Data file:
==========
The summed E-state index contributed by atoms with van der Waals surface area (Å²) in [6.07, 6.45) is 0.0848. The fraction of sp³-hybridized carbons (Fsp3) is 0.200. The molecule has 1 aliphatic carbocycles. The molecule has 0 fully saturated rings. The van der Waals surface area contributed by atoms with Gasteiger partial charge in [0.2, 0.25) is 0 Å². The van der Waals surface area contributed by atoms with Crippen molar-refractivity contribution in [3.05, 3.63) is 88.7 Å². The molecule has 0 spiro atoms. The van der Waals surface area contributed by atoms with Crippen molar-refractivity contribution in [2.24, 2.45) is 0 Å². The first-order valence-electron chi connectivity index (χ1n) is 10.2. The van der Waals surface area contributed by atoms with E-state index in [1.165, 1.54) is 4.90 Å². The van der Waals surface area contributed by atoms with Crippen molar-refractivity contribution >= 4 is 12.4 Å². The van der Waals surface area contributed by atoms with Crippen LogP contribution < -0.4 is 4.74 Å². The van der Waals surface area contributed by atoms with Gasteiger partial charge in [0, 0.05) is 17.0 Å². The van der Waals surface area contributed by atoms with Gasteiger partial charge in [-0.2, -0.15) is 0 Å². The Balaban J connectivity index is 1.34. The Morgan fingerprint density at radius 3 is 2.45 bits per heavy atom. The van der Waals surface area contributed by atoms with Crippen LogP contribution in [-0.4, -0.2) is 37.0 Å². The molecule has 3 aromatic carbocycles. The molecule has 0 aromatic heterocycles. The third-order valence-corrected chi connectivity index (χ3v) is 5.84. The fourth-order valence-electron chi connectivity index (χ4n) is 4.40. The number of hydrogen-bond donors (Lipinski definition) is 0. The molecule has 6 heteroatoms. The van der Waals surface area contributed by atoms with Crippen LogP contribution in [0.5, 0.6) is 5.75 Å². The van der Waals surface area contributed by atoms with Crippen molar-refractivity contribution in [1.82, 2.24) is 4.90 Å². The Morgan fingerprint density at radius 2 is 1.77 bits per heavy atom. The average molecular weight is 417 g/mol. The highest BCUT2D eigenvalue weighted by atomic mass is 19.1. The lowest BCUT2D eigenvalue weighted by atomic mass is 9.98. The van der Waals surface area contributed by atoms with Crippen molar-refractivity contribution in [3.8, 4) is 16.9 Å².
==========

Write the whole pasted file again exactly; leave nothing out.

The summed E-state index contributed by atoms with van der Waals surface area (Å²) in [6.07, 6.45) is 0.0848. The fraction of sp³-hybridized carbons (Fsp3) is 0.200. The molecule has 1 aliphatic carbocycles. The molecule has 0 fully saturated rings. The van der Waals surface area contributed by atoms with Gasteiger partial charge in [0.2, 0.25) is 0 Å². The van der Waals surface area contributed by atoms with Crippen molar-refractivity contribution in [3.05, 3.63) is 88.7 Å². The molecule has 0 spiro atoms. The van der Waals surface area contributed by atoms with Crippen molar-refractivity contribution in [2.24, 2.45) is 0 Å². The first-order valence-electron chi connectivity index (χ1n) is 10.2. The van der Waals surface area contributed by atoms with E-state index in [1.165, 1.54) is 4.90 Å². The van der Waals surface area contributed by atoms with Crippen molar-refractivity contribution >= 4 is 12.4 Å². The van der Waals surface area contributed by atoms with Crippen LogP contribution < -0.4 is 4.74 Å². The van der Waals surface area contributed by atoms with Gasteiger partial charge in [0, 0.05) is 17.0 Å². The van der Waals surface area contributed by atoms with Gasteiger partial charge in [-0.2, -0.15) is 0 Å². The Balaban J connectivity index is 1.34. The Morgan fingerprint density at radius 3 is 2.45 bits per heavy atom. The van der Waals surface area contributed by atoms with Crippen LogP contribution in [-0.4, -0.2) is 37.0 Å². The molecule has 3 aromatic carbocycles. The molecule has 0 aromatic heterocycles. The third-order valence-corrected chi connectivity index (χ3v) is 5.84. The fourth-order valence-electron chi connectivity index (χ4n) is 4.40. The number of hydrogen-bond donors (Lipinski definition) is 0. The molecule has 6 heteroatoms. The van der Waals surface area contributed by atoms with Crippen LogP contribution in [0.5, 0.6) is 5.75 Å². The van der Waals surface area contributed by atoms with Crippen molar-refractivity contribution in [1.82, 2.24) is 4.90 Å². The Morgan fingerprint density at radius 2 is 1.77 bits per heavy atom. The average molecular weight is 417 g/mol. The highest BCUT2D eigenvalue weighted by atomic mass is 19.1. The lowest BCUT2D eigenvalue weighted by atomic mass is 9.98. The van der Waals surface area contributed by atoms with Crippen molar-refractivity contribution in [3.8, 4) is 16.9 Å².